A baby elephant and mother in Tanzania |  <i>Sue Badyari</i> Hippos in the Okavango River |  <i>Peter Walton</i> Zebra in Etosha National Park |  <i>Peter Walton</i> Tree climbing lion relaxing in Zimbabwe |  <i>Peter Walton</i> A herd of giraffe drinking from a water hole in Etosha National Park |  <i>Sue Badyari</i>

Promote animal-friendly travel to your students

Under the guidance of World Animal Protection, our parent company World Expeditions has developed an Animal Welfare in Tourism Code of Conduct, which we are proud to support, advocating for cruelty free animal encounters and encouraging travellers to follow the 10 steps outlined below.

10 Steps to Being an Animal-Friendly Student Traveller


  1. The best animal encounter is a wild one. View animals in their natural habitat exhibiting natural behaviours and do not initiate contact with them.

  2. Do not ride on the back of an elephant. To ‘train’ an elephant to accept riders, they are taken from their mothers at an early age and physically and psychologically abused.

  3. Avoid aquariums or marine parks where large mammals like dolphins or whales are kept in captivity. These environments are very unnatural and cause stress to these intelligent and far-ranging animals.

  4. Do not purchase souvenirs made from wild animals such as fur, ivory, shells, seahorses, teeth, rhino horns and turtle shells.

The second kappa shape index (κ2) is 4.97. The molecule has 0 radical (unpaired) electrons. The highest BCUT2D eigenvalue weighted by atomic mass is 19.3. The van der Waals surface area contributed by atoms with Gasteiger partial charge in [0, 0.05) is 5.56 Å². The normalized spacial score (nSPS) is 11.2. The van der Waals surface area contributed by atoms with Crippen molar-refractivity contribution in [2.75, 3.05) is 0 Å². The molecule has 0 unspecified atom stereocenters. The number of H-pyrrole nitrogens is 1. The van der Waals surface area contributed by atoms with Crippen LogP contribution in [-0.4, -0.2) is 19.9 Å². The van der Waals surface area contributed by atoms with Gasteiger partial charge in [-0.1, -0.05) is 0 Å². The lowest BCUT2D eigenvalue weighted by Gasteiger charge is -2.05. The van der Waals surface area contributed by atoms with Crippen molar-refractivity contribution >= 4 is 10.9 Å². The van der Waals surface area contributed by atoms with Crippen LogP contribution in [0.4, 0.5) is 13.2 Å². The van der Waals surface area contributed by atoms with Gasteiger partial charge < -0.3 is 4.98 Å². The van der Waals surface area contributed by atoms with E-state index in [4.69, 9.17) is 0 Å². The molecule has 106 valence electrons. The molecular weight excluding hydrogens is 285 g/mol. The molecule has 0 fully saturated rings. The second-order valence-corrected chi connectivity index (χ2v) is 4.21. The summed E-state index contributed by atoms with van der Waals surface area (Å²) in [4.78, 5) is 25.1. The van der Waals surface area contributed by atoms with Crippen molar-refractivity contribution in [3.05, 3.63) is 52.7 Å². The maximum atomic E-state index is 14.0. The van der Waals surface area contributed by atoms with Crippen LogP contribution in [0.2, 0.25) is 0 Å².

5. Never participate in lion cub petting and lion walking experiences, many of them breed the lions for the ‘Canned Lion Hunting’ industry, to be shot in captivity.

  6. Do not attend festivals or attractions that subject animals to cruelty for entertainment such as animal circuses, dancing bears, dog or cockerel fights, running of the bulls and any festival that causes suffering to animals.

  7. Do not feed stray or community owned dogs and cats because it could take them away from their longer-term food source.

  8. Before riding on the back of a horse, mule or donkey, match your size to that of the animal and ensure that your weight is evenly balanced when riding.

  9. Only visit and support animal sanctuaries and shelters involving wild animals in captivity if the objectives of the organization are in the animals’ best interests (e.g. re-homing, rehabilitation or release into the wild).

  10. Speak up! If you see an animal in distress, please tell your World Youth Adventures guide. Make a note of the date, time and location as well as the type and number of animals involved. Take photos and/or videos as proof. Alternatively, if you see an animal that is well looked after offer praise to the owner and tell him/her why you have chosen to give them your business.

World Youth Adventures and World Expeditions has also taken World Animal Protection's Elephant Friendly Tourism Pledge.